20
$\begingroup$

What is the preferred and efficient approach for interpolating multidimensional data?

Things I'm worried about:

  1. performance and memory for construction, single/batch evaluation
  2. handling dimensions from 1 to 6
  3. linear or higher-order
  4. ability to obtain gradients (if not linear)
  5. regular vs scattered grid
  6. using as Interpolating Function, e.g. to find roots or to minimize
  7. extrapolation capabilities

Is there efficient open-source implementation of this?

I had partial luck with scipy.interpolate and kriging from scikit-learn.

I did not try splines, Chebyshev polynomials, etc.

Here is what I found so far on this topic:

Python 4D linear interpolation on a rectangular grid

Fast interpolation of regularly sampled 3D data with different intervals in x,y, and z

Fast interpolation of regular grid data

What method of multivariate scattered interpolation is the best for practical use?

$\endgroup$
  • 1
    $\begingroup$ What do you want your interpolation for? How is your input data? I don't think that the dimensionality changes a lot the problem. $\endgroup$ – nicoguaro Mar 11 '15 at 11:14
  • 2
    $\begingroup$ Unfortunately, multivariate interpolation isn't as cut and dried as univariate. For instance, in 1D, you can choose arbitrary interpolation nodes (as long as they are mutually distinct) and always get a unique interpolating polynomial of a certain degree. Already in 2D, this is not true, and you may not have a well-defined polynomial interpolation problem depending on how you choose your nodes. So in short, you have to give us more information on the structure of your data to get useful input. $\endgroup$ – cfh Mar 11 '15 at 13:39
  • 1
    $\begingroup$ Here's a survey on multivariate polynomial approximation, if you want to pursue that approach: Gasca & Sauer, "Polynomial interpolation in several variables", 2000 citeseerx.ist.psu.edu/viewdoc/… $\endgroup$ – cfh Mar 11 '15 at 13:56
  • 3
    $\begingroup$ Chebyshev polynomials on a sparse (e.g. Smolyak) grid are very fast for higher dimensions. The gridpoints are a predetermined subset of the Chebyshev points. Some implementations: tasmanian.ornl.gov , ians.uni-stuttgart.de/spinterp/about.html , github.com/EconForge/Smolyak $\endgroup$ – Ronaldo Carpio Mar 12 '15 at 6:37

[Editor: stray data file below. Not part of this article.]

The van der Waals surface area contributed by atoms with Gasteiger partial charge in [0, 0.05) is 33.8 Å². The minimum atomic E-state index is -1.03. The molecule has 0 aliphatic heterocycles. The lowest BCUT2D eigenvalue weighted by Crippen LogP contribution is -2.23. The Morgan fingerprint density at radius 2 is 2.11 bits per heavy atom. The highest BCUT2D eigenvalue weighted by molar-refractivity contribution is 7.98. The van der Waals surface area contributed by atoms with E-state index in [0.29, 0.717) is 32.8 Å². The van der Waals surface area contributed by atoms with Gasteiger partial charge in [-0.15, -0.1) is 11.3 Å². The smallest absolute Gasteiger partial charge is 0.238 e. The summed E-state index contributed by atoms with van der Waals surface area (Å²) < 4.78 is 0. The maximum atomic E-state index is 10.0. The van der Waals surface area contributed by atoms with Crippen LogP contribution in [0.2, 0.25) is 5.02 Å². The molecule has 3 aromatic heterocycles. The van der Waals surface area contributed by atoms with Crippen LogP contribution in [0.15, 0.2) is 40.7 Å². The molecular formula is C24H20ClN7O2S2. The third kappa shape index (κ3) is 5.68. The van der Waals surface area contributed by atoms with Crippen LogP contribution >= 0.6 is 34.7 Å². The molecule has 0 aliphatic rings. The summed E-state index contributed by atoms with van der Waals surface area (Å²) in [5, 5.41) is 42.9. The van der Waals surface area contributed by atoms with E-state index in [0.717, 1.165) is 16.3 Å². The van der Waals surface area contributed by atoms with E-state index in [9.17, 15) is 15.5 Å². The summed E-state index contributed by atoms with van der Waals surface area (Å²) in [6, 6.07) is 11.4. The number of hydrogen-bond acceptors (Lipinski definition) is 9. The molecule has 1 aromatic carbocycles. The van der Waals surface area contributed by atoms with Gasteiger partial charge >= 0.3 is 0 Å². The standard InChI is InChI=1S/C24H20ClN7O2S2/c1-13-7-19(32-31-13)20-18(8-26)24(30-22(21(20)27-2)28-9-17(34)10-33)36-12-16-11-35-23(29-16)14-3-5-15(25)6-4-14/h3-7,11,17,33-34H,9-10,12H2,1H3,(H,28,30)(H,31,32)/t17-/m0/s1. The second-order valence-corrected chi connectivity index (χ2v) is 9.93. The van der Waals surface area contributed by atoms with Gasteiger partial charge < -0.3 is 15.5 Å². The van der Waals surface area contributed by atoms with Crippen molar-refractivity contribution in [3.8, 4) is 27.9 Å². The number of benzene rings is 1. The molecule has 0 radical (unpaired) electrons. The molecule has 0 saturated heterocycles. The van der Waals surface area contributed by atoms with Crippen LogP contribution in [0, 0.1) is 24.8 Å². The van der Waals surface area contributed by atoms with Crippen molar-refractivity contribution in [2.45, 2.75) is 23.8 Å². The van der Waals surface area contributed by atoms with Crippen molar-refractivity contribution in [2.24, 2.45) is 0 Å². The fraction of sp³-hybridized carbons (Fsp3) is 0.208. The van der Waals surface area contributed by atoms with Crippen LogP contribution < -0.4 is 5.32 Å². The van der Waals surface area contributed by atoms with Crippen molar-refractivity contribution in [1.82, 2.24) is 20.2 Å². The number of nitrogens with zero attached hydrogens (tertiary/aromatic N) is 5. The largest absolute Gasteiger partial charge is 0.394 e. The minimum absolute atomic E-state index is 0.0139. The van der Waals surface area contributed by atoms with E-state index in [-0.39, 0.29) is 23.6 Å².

• 1
    $\begingroup$ You could try something like Delaunay tessellation on the manifold. $\endgroup$ – EngrStudent Mar 13 '15 at 20:44
13
$\begingroup$

For the first part of my question, I found this very useful comparison for performance of different linear interpolation methods using python libraries:

http://nbviewer.ipython.org/github/pierre-haessig/stodynprog/blob/master/stodynprog/linear_interp_benchmark.ipynb

Below is list of methods collected so far.

Standart interpolation, structured grid:

http://docs.scipy.org/doc/scipy-dev/reference/generated/scipy.ndimage.interpolation.map_coordinates.html

http://docs.scipy.org/doc/scipy/reference/generated/scipy.interpolate.RegularGridInterpolator.html

https://github.com/rncarpio/linterp/

Unstructured (scattered) grid:

http://docs.scipy.org/doc/scipy/reference/generated/scipy.interpolate.LinearNDInterpolator.html#scipy.interpolate.LinearNDInterpolator

http://docs.scipy.org/doc/scipy/reference/generated/scipy.interpolate.griddata.html

http://docs.scipy.org/doc/scipy/reference/generated/scipy.interpolate.Rbf.html

2 large projects that include interpolation:

https://github.com/sloriot/cgal-bindings (parts of CGAL, licensed GPL/LGPL)

https://www.earthsystemcog.org/projects/esmp/ (University of Illinois-NCSA License ~= MIT + BSD-3)

Sparse grids:

https://github.com/EconForge/Smolyak

https://github.com/EconForge/dolo/tree/master/dolo/numeric/interpolation

http://people.sc.fsu.edu/~jburkardt/py_src/sparse_grid/sparse_grid.html

https://aerodynamics.lr.tudelft.nl/~rdwight/work_sparse.html

https://pypi.python.org/pypi/puq

Kriging (Gaussian Process):

http://scikit-learn.org/stable/modules/generated/sklearn.gaussian_process.GaussianProcess.html

https://github.com/SheffieldML/GPy

https://software.sandia.gov/svn/surfpack/trunk/

http://openmdao.org/dev_docs/_modules/openmdao/lib/surrogatemodels/kriging_surrogate.html

General GPL licensed:

https://github.com/rncarpio/delaunay_linterp

Tasmanian

The Toolkit for Adaptive Stochastic Modeling and Non-Intrusive Approximation - is a robust library for high dimensional integration and interpolation as well as parameter calibration.

Python binding for Tasmanian:

https://github.com/rncarpio/py_tsg

https://github.com/sloriot/cgal-bindings (parts of CGAL, licensed GPL/LGPL)

$\endgroup$
  • 2
    $\begingroup$ I'll add that the very excellent DAKOTA package from sandia has all of the above methods implemented and many more, and it does provide python bindings. It might not be the easiest to get up and running, but it is top notch and gives a lot of options, and is worth checking out. $\endgroup$ – Aurelius Mar 23 '15 at 15:07
  • $\begingroup$ @Aurelius can you please point to interpolation/approximation routines within DAKOTA? I have experience with that package but only noticed surfpack (already ref-d above) for kriging. $\endgroup$ – denfromufa Mar 23 '15 at 15:39
  • $\begingroup$ ok, I found it - dakota.sandia.gov/sites/default/files/docs/6.0/html-ref/… $\endgroup$ – denfromufa Mar 23 '15 at 15:42
  • $\begingroup$ @Aurelius all dakota approximation models are in surfpack $\endgroup$ – denfromufa Mar 24 '15 at 15:03
  • $\begingroup$ This is bloody ace; well done! $\endgroup$ – Astrid Sep 11 '16 at 12:27

Your Answer

By clicking “Post Your Answer”, you agree to our terms of service, privacy policy and cookie policy

Not the answer you're looking for? Browse other questions tagged or ask your own question.